Mount Huntington’s Second Winter Ascent

If you’re following on Facebook or Twitter (@SuburbanMtnr) you probably already heard that Alpinist, as well as others, have announced that Jason Stuckey and John Frieh made the second ascent of Mount Huntington (12,240 ft./3,731 m.) in winter. According to Frieh’s blog, The House of Frieh, both Americans sended the West Face Couloir by the Nettle Quirk Route in an impressive and returned to the base in just 23 hours on March 19-20, 2011.

These two alpinists met by chance at the Anchorage Airport a month earlier. They soon hatched the plan and acquired good information on climbing the mountain in winter from Colin Haley, who made the first winter ascent in 2007 with Jed Brown, and also current weather information from pilot Paul Roderick and alpinist Mark Westman.

The history and the lines of the mountain are captivating. Located in the Alaska Range, several miles south of Mount McKinley/Denali and rises up from the Ruth Glacier, it was first summited in 1964 by the great French alpinist Lionel Terray. Terray was part of the first successful ascent of an 8,000 meter peak with Maurice Herzog on Annapurna.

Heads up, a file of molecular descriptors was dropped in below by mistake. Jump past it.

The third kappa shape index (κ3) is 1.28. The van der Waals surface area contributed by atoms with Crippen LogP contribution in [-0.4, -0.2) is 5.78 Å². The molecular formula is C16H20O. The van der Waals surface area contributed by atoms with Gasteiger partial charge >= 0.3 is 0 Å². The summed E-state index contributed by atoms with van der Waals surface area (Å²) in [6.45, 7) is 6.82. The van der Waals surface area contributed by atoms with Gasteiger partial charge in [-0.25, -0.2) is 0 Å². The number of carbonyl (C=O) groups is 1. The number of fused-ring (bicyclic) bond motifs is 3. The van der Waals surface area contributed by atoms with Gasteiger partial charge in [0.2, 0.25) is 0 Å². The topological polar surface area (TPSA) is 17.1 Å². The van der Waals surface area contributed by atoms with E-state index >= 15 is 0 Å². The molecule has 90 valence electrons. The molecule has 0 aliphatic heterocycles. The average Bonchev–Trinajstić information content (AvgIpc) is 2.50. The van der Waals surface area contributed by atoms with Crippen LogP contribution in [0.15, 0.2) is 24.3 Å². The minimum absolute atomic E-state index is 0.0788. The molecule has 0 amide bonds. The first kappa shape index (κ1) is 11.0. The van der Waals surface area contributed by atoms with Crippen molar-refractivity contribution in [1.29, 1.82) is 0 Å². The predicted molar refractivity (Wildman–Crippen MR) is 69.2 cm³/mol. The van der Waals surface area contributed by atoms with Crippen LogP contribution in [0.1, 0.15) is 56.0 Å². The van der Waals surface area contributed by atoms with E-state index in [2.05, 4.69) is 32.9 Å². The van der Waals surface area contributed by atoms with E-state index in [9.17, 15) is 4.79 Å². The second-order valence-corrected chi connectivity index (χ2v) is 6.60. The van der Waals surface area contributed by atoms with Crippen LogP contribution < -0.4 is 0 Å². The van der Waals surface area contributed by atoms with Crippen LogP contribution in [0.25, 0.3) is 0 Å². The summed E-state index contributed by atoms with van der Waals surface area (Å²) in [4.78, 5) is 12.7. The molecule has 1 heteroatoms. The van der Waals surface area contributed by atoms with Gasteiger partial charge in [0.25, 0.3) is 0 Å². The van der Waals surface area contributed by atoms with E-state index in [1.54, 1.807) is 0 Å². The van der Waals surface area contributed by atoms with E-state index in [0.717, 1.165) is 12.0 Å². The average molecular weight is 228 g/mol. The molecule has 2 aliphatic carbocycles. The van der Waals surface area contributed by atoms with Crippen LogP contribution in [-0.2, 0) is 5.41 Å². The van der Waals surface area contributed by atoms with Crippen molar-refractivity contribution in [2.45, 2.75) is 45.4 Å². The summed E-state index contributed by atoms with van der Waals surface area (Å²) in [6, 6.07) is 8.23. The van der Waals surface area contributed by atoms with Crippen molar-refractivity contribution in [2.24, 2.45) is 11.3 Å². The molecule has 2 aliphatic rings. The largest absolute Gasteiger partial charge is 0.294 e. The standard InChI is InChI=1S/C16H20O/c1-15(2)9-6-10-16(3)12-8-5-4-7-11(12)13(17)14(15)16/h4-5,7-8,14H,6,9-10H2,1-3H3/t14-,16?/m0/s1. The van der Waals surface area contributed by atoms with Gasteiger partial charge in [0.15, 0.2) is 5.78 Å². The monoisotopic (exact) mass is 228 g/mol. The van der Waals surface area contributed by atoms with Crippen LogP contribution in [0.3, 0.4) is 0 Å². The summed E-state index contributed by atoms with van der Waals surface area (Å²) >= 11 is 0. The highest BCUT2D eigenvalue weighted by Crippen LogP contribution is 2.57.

The second ascent set up the events that may have made one of the greatest contributions to mountaineering literature: In 1965, four members of the Harvard Mountaineering Club, including now-author David Roberts topped out and then, on the descent in the dark, a spark flew and Robert’s partner vanished. He chronicles the events in The Mountain of My Fear, which he wrote in one sitting without re-reading or editing. It was and remains a unique piece of climbing literature.

With this rapid, fast and light ascent on Huntington by Stuckey and Frieh, the impressive stories of the mountain continue. Well done, guys!

Happy Friday! If you enjoyed this post, please consider following the Suburban Mountaineer on Facebook or Twitter (@SuburbanMtnr).

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